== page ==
There are many myths that are spread about the legal system. This can be particularly true when Detroit residents are facing legal disputes, as other parties to the case can make threats about what will or will not happen.
In a contested divorce case, it can be common for parties to make threats to one another about certain divorce legal issues. With uncertainty swirling around these issues, these threats can appear credible at first blush.
In reality, however, the threats by the other side are often completely empty and uninformed. For example, a husband might tell his wife that she will receive nothing in the divorce and he will receive everything. In doing so, the husband might be trying to intimidate the wife, or he may be asking her to sign off on a settlement proposal that is favorable to him.
In either event, the threats are unlikely to come to fruition. Michigan law divides marital assets equitably between spouses. While this does not mean all property is divided on a 50-50 basis, it means that a court is not likely to give one side or the other all of the marital property, because that is typically not a fair result.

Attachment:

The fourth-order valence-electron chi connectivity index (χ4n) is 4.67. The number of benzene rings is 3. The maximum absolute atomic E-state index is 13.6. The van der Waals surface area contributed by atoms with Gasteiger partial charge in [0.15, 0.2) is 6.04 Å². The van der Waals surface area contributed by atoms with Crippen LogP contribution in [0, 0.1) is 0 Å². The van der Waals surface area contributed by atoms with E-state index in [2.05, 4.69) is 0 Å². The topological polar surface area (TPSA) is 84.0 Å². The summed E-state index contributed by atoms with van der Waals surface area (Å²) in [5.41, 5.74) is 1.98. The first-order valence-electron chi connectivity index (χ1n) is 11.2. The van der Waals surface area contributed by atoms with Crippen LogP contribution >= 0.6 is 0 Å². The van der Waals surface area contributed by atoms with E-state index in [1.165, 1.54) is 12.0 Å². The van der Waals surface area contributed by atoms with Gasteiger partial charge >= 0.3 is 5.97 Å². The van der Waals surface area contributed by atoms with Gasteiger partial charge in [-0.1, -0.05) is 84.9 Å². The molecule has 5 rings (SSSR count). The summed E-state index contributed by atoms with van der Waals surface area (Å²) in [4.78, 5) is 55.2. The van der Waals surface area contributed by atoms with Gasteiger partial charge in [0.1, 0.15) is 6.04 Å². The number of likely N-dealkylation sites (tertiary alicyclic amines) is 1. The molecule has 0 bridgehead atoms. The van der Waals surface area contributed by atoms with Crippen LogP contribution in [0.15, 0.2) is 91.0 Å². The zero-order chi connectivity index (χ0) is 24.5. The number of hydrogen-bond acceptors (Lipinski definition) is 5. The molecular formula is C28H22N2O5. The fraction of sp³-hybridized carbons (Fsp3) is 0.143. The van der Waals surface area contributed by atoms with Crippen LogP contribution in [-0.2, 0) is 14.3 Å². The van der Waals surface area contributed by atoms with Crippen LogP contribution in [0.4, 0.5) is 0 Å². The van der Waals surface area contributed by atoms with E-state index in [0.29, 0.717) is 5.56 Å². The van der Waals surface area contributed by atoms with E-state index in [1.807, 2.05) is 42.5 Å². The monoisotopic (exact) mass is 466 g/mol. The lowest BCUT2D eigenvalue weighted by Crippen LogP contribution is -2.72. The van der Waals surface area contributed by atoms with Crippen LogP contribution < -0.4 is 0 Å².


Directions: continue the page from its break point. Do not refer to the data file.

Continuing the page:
Courts are likely to consider a variety of factors in deciding what is a fair division of the couple's assets and debt. For example, if one party has the ability to earn a substantially larger income than the other, the court might consider this factor in dividing the marital property. The court could also consider conduct that lead to the divorce, such as affairs by one spouse. The bottom line is that courts will attempt to be fair in their decisions, and being fair requires casting a wide net in terms of what is considered.
Source: WOTV 4 Women, "My spouse says I'll get nothing after divorce: fact vs. threat," Gail Saukas, Dec. 22, 2015